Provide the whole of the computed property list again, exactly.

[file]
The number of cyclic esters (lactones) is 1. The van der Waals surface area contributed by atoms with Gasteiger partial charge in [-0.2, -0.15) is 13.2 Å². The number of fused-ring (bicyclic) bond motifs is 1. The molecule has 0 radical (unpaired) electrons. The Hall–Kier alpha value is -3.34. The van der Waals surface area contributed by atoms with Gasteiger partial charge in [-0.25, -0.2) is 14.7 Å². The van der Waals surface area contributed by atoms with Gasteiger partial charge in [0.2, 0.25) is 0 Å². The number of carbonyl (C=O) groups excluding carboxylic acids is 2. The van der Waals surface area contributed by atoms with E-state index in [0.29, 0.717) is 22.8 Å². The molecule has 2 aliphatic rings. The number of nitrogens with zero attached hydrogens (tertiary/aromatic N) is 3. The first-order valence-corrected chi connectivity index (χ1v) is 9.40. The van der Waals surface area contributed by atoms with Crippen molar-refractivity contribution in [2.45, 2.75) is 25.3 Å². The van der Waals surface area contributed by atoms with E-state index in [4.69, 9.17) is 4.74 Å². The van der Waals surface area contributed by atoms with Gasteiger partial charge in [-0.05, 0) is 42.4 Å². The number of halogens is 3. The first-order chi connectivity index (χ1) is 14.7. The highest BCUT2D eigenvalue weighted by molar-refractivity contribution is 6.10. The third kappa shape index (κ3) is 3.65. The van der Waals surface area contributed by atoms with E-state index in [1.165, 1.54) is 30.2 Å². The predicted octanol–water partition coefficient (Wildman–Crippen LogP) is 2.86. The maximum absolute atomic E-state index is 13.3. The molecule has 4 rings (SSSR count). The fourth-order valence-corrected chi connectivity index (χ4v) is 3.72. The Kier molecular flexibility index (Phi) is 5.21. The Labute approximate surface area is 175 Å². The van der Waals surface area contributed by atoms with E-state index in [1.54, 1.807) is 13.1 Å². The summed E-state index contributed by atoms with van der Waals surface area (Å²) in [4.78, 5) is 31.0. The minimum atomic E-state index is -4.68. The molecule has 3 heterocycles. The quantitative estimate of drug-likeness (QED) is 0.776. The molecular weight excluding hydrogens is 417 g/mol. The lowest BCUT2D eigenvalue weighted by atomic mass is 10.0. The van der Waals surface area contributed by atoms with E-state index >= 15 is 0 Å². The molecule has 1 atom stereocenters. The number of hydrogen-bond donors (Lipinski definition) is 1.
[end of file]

The number of cyclic esters (lactones) is 1. The van der Waals surface area contributed by atoms with Gasteiger partial charge in [-0.2, -0.15) is 13.2 Å². The number of fused-ring (bicyclic) bond motifs is 1. The molecule has 0 radical (unpaired) electrons. The Hall–Kier alpha value is -3.34. The van der Waals surface area contributed by atoms with Gasteiger partial charge in [-0.25, -0.2) is 14.7 Å². The van der Waals surface area contributed by atoms with Gasteiger partial charge in [0.2, 0.25) is 0 Å². The number of carbonyl (C=O) groups excluding carboxylic acids is 2. The van der Waals surface area contributed by atoms with E-state index in [0.29, 0.717) is 22.8 Å². The molecule has 2 aliphatic rings. The number of nitrogens with zero attached hydrogens (tertiary/aromatic N) is 3. The first-order valence-corrected chi connectivity index (χ1v) is 9.40. The van der Waals surface area contributed by atoms with Crippen molar-refractivity contribution in [2.45, 2.75) is 25.3 Å². The van der Waals surface area contributed by atoms with E-state index in [4.69, 9.17) is 4.74 Å². The van der Waals surface area contributed by atoms with Gasteiger partial charge in [-0.05, 0) is 42.4 Å². The number of halogens is 3. The first-order chi connectivity index (χ1) is 14.7. The highest BCUT2D eigenvalue weighted by molar-refractivity contribution is 6.10. The third kappa shape index (κ3) is 3.65. The van der Waals surface area contributed by atoms with E-state index in [1.165, 1.54) is 30.2 Å². The predicted octanol–water partition coefficient (Wildman–Crippen LogP) is 2.86. The maximum absolute atomic E-state index is 13.3. The molecule has 4 rings (SSSR count). The fourth-order valence-corrected chi connectivity index (χ4v) is 3.72. The Kier molecular flexibility index (Phi) is 5.21. The Labute approximate surface area is 175 Å². The van der Waals surface area contributed by atoms with E-state index in [1.54, 1.807) is 13.1 Å². The summed E-state index contributed by atoms with van der Waals surface area (Å²) in [4.78, 5) is 31.0. The minimum atomic E-state index is -4.68. The molecule has 3 heterocycles. The quantitative estimate of drug-likeness (QED) is 0.776. The molecular weight excluding hydrogens is 417 g/mol. The lowest BCUT2D eigenvalue weighted by atomic mass is 10.0. The van der Waals surface area contributed by atoms with E-state index >= 15 is 0 Å². The molecule has 1 atom stereocenters. The number of hydrogen-bond donors (Lipinski definition) is 1.